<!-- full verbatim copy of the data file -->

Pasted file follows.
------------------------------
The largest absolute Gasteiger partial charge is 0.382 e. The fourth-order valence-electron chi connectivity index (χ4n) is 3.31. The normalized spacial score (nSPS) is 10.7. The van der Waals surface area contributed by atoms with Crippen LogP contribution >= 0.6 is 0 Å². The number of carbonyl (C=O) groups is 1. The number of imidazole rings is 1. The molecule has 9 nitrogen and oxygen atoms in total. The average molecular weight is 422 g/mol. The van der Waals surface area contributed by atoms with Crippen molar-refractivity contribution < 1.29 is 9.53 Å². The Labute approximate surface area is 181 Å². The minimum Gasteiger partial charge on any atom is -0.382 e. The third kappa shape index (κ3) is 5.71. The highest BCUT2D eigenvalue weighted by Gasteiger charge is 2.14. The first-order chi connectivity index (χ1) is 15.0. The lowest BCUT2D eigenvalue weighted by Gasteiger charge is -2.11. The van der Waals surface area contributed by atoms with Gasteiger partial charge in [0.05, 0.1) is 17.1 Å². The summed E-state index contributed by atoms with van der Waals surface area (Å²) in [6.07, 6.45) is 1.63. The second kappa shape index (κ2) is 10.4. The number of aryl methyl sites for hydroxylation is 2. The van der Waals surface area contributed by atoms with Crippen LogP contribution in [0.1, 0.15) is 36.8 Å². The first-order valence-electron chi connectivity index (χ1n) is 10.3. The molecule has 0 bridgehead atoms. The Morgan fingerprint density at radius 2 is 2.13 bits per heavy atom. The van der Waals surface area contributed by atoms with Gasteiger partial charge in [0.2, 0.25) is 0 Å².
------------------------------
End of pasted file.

The largest absolute Gasteiger partial charge is 0.382 e. The fourth-order valence-electron chi connectivity index (χ4n) is 3.31. The normalized spacial score (nSPS) is 10.7. The van der Waals surface area contributed by atoms with Crippen LogP contribution >= 0.6 is 0 Å². The number of carbonyl (C=O) groups is 1. The number of imidazole rings is 1. The molecule has 9 nitrogen and oxygen atoms in total. The average molecular weight is 422 g/mol. The van der Waals surface area contributed by atoms with Crippen molar-refractivity contribution < 1.29 is 9.53 Å². The Labute approximate surface area is 181 Å². The minimum Gasteiger partial charge on any atom is -0.382 e. The third kappa shape index (κ3) is 5.71. The highest BCUT2D eigenvalue weighted by Gasteiger charge is 2.14. The first-order chi connectivity index (χ1) is 15.0. The lowest BCUT2D eigenvalue weighted by Gasteiger charge is -2.11. The van der Waals surface area contributed by atoms with Gasteiger partial charge in [0.05, 0.1) is 17.1 Å². The summed E-state index contributed by atoms with van der Waals surface area (Å²) in [6.07, 6.45) is 1.63. The second kappa shape index (κ2) is 10.4. The number of aryl methyl sites for hydroxylation is 2. The van der Waals surface area contributed by atoms with Crippen LogP contribution in [0.1, 0.15) is 36.8 Å². The first-order valence-electron chi connectivity index (χ1n) is 10.3. The molecule has 0 bridgehead atoms. The Morgan fingerprint density at radius 2 is 2.13 bits per heavy atom. The van der Waals surface area contributed by atoms with Gasteiger partial charge in [0.2, 0.25) is 0 Å².